OLYMPIA, Wash. (AP) — Washington appears set to become the first state to allow a burial alternative known as “natural organic reduction” — an accelerated decomposition process that turns bodies into soil within weeks.
The bill legalizing the process, sometimes referred to as “human composting,” has passed the Legislature and is headed to the desk of Democratic Gov. Jay Inslee.
If signed by Inslee, the new law would take effect May 1, 2020. Inslee spokeswoman Jaime Smith said that while the governor’s office is still reviewing the bill, “this seems like a thoughtful effort to soften our footprint” on the Earth.
The measure’s sponsor, Democratic Sen. Jamie Pedersen of Seattle, said that the low environmental impact way to dispose of remains makes sense, especially in crowded urban areas.
The natural organic reduction process yields a cubic yard (0.76 cubic meters) of soil per body — enough to fill about two large wheelbarrows. Pedersen said that the same laws that apply to scattered cremated remains apply to the soil: Relatives can keep the soil in urns, use it to plant a tree on private property or spread it on public land in the state as long as they comply with existing permissions regarding remains.
“It is sort of astonishing that you have this completely universal human experience — we’re all going to die — and here’s an area where technology has done nothing for us. We have the two means of disposing of human bodies that we’ve had for thousands of years, burying and burning,” Pedersen said. “It just seems like an area that is ripe for having technology help give us some better options than we have used.”
Pedersen said an entrepreneurial constituent whose study of the process became her master’s thesis brought the idea to him.
Katrina Spade, the founder and CEO of Recompose, was a graduate student in architecture at University of Massachusetts Amherst when she came up with the idea — modeling it on a practice farmers have used for decades to dispose of livestock.
She modified that process a bit, and found that the use of wood chips, alfalfa and straw creates a mixture of nitrogen and carbon that accelerates natural decomposition when a body is placed in a temperature and moisture-controlled vessel and rotated.
Six human bodies — all donors who Spade said wanted to be part of this study — were reduced to soil during a pilot project at Washington State University last year. The transformation from body to soil took between four and seven weeks, Spade said.
A price for the service hasn’t yet been set, but the Recompose website states that the company’s “goal is to build a sustainable business to make recomposition a permanent death care option, serve people for decades to come, and make our services available to all who want them.”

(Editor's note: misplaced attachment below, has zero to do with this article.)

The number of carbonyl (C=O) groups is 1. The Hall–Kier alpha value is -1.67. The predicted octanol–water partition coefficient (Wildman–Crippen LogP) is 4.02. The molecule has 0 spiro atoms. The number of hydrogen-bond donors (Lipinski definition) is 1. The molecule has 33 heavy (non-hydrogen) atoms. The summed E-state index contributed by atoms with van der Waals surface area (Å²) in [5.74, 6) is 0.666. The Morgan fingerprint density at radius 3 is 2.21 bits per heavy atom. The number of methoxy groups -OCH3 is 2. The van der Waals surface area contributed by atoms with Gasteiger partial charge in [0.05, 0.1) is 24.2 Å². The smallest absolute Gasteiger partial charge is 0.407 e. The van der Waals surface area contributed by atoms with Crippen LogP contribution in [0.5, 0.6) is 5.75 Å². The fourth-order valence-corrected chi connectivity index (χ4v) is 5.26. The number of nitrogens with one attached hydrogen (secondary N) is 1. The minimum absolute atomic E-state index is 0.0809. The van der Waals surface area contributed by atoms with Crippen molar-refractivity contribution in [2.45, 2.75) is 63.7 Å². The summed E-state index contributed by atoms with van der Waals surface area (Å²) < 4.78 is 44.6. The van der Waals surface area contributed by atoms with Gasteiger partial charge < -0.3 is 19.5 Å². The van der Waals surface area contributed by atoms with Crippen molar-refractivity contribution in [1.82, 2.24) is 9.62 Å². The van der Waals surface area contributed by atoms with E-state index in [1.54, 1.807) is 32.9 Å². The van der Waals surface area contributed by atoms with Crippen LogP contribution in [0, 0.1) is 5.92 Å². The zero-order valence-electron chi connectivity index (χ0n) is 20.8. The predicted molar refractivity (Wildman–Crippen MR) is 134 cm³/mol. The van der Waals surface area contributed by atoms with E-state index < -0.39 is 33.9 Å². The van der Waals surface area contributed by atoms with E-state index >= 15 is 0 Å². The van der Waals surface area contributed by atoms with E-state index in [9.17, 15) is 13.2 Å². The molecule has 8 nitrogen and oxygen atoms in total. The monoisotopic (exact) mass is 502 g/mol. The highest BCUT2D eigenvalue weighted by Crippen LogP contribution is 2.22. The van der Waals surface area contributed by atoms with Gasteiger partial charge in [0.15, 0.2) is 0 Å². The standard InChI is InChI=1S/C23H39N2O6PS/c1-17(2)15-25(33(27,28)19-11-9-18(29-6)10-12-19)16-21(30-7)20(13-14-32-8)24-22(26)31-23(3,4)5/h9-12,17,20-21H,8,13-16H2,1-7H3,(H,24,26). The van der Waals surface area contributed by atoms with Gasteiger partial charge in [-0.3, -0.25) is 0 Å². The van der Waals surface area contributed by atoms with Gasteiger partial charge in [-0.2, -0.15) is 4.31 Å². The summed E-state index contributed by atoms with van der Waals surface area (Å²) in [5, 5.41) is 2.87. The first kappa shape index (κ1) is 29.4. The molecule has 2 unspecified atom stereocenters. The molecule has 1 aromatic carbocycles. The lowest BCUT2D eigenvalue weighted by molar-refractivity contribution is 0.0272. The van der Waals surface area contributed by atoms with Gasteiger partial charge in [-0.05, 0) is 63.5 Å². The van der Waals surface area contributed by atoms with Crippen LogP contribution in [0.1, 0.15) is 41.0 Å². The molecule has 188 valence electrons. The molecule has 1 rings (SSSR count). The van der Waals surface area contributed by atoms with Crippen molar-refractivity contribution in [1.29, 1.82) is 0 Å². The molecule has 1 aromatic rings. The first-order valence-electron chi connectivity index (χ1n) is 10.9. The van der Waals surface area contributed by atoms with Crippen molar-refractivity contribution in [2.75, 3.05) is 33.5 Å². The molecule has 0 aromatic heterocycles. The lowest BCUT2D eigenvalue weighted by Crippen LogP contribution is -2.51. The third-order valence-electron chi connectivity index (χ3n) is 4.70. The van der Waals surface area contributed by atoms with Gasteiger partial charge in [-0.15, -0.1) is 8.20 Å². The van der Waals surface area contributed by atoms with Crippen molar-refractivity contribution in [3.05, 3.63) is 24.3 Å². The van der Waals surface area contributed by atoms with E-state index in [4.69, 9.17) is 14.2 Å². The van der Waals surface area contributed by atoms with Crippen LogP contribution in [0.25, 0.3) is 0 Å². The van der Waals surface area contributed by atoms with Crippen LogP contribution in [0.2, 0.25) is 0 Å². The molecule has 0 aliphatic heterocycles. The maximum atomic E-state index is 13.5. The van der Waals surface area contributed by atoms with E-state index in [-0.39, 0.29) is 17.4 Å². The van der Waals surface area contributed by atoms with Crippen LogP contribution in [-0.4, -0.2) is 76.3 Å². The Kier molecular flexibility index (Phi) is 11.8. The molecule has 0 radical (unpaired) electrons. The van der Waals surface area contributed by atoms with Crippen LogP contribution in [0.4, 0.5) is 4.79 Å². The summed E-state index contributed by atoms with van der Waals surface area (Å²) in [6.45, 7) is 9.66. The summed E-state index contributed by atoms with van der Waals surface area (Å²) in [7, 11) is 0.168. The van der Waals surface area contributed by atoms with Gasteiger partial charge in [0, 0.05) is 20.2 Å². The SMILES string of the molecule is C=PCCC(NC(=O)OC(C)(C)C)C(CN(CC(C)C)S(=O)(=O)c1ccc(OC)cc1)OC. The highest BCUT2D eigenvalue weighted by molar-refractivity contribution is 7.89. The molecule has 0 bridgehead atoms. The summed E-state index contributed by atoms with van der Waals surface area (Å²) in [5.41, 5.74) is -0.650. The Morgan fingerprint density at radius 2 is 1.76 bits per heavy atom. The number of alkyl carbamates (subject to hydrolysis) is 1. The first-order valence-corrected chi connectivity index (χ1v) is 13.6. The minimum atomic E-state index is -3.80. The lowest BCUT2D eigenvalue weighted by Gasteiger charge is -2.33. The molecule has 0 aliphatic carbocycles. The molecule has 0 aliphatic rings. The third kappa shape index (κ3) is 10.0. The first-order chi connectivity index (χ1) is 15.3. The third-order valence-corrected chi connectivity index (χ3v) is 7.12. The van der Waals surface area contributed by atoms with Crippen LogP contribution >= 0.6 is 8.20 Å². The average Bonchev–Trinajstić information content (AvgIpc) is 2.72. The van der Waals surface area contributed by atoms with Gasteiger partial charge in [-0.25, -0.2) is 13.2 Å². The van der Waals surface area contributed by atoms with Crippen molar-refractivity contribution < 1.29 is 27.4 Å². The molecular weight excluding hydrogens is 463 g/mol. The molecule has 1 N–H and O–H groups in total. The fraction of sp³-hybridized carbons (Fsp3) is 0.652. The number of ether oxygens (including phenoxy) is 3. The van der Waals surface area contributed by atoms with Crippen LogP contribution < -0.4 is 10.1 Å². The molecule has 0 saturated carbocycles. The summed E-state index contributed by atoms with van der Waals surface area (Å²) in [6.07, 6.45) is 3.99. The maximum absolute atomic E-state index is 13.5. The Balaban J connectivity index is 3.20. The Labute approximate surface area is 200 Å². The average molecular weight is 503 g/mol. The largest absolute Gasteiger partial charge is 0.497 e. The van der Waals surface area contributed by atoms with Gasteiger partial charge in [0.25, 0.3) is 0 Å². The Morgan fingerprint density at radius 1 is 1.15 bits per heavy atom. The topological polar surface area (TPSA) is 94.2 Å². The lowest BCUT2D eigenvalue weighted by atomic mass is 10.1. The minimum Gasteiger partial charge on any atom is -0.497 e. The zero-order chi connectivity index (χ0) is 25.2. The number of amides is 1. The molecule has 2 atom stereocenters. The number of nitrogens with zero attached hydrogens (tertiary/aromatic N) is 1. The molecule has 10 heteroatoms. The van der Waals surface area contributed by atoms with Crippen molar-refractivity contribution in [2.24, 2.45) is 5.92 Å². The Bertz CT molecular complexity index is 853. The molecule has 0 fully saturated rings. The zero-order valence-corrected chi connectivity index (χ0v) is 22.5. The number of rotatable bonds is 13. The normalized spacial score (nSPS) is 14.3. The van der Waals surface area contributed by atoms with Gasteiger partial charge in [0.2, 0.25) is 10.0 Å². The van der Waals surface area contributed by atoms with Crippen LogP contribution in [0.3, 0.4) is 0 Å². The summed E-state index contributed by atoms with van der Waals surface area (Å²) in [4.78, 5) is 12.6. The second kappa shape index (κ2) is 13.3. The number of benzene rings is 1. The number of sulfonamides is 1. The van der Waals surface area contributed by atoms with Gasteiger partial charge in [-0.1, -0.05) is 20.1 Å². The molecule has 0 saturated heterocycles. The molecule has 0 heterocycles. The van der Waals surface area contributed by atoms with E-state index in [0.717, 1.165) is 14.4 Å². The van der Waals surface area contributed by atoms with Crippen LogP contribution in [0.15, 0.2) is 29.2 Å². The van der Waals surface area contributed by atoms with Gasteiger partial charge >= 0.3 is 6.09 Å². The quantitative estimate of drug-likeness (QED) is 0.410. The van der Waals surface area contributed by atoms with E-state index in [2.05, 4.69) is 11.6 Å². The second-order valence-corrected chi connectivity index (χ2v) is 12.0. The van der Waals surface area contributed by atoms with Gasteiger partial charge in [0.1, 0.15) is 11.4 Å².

According to the Cremation Association of North America, Washington state’s cremation rate is the highest in the nation. More than 78 percent of those who died in the state in 2017 were cremated, and that number is expected to increase to more than 82 percent in 2022.
Rob Goff, executive director of the Washington State Funeral Directors Association, said his group has been getting questions about the new process, and Spade has been a speaker at a series of recent district meetings of the association.
“To be able to provide more options for people’s choices is a very exciting thing,” he said.
Spade said that she doesn’t want to replace cremation or burial, but instead offer a meaningful alternative that is also environmentally friendly.
“Our goal is to provide something that is as aligned with the natural cycle as possible, but still realistic in being able to serve a good number of families and not take up as much land as burial will,” she said.
Pedersen said he thinks he may still want a marker in a cemetery when he dies, but said he is drawn to the idea of his body taking up less space with a process like natural organic reduction.
“I think it’s really a lovely way of exiting the earth,” he said.
Pederson’s bill also would authorize in Washington state the use of alkaline hydrolysis — already used in 19 other states — which uses heat, pressure, water, and chemicals like lye to reduce remains to components of liquid and bone similar to cremated ashes that can be kept in urns or interred.